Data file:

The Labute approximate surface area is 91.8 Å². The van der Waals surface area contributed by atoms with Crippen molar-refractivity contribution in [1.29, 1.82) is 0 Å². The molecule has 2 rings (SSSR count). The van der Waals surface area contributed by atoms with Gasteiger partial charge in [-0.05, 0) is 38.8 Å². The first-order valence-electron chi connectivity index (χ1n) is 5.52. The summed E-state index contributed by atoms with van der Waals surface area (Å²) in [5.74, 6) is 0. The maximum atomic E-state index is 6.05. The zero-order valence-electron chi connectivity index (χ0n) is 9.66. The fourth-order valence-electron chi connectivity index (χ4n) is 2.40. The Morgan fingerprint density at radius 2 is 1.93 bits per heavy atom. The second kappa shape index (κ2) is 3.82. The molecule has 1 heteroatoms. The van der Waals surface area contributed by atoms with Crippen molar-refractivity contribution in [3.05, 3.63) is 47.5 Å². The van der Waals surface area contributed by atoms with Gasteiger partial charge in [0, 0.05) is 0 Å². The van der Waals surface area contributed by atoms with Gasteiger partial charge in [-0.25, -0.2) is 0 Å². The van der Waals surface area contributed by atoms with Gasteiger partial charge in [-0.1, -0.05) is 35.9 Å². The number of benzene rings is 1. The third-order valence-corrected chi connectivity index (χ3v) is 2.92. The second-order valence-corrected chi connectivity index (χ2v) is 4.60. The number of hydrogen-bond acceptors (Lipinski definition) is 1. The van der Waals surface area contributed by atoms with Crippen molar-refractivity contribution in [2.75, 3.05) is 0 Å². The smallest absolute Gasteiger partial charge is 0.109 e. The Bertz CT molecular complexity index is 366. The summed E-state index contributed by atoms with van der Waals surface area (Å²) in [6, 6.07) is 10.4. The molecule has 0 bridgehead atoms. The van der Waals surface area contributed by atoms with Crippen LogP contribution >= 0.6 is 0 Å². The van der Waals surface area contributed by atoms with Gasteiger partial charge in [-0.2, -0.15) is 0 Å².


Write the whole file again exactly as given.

The Labute approximate surface area is 91.8 Å². The van der Waals surface area contributed by atoms with Crippen molar-refractivity contribution in [1.29, 1.82) is 0 Å². The molecule has 2 rings (SSSR count). The van der Waals surface area contributed by atoms with Gasteiger partial charge in [-0.05, 0) is 38.8 Å². The first-order valence-electron chi connectivity index (χ1n) is 5.52. The summed E-state index contributed by atoms with van der Waals surface area (Å²) in [5.74, 6) is 0. The maximum atomic E-state index is 6.05. The zero-order valence-electron chi connectivity index (χ0n) is 9.66. The fourth-order valence-electron chi connectivity index (χ4n) is 2.40. The Morgan fingerprint density at radius 2 is 1.93 bits per heavy atom. The second kappa shape index (κ2) is 3.82. The molecule has 1 heteroatoms. The van der Waals surface area contributed by atoms with Crippen molar-refractivity contribution in [3.05, 3.63) is 47.5 Å². The van der Waals surface area contributed by atoms with Gasteiger partial charge in [0, 0.05) is 0 Å². The van der Waals surface area contributed by atoms with Gasteiger partial charge in [-0.25, -0.2) is 0 Å². The van der Waals surface area contributed by atoms with Gasteiger partial charge in [-0.1, -0.05) is 35.9 Å². The number of benzene rings is 1. The third-order valence-corrected chi connectivity index (χ3v) is 2.92. The second-order valence-corrected chi connectivity index (χ2v) is 4.60. The number of hydrogen-bond acceptors (Lipinski definition) is 1. The van der Waals surface area contributed by atoms with Crippen molar-refractivity contribution in [2.75, 3.05) is 0 Å². The smallest absolute Gasteiger partial charge is 0.109 e. The Bertz CT molecular complexity index is 366. The summed E-state index contributed by atoms with van der Waals surface area (Å²) in [6, 6.07) is 10.4. The molecule has 0 bridgehead atoms. The van der Waals surface area contributed by atoms with Crippen LogP contribution >= 0.6 is 0 Å². The van der Waals surface area contributed by atoms with Gasteiger partial charge in [-0.2, -0.15) is 0 Å².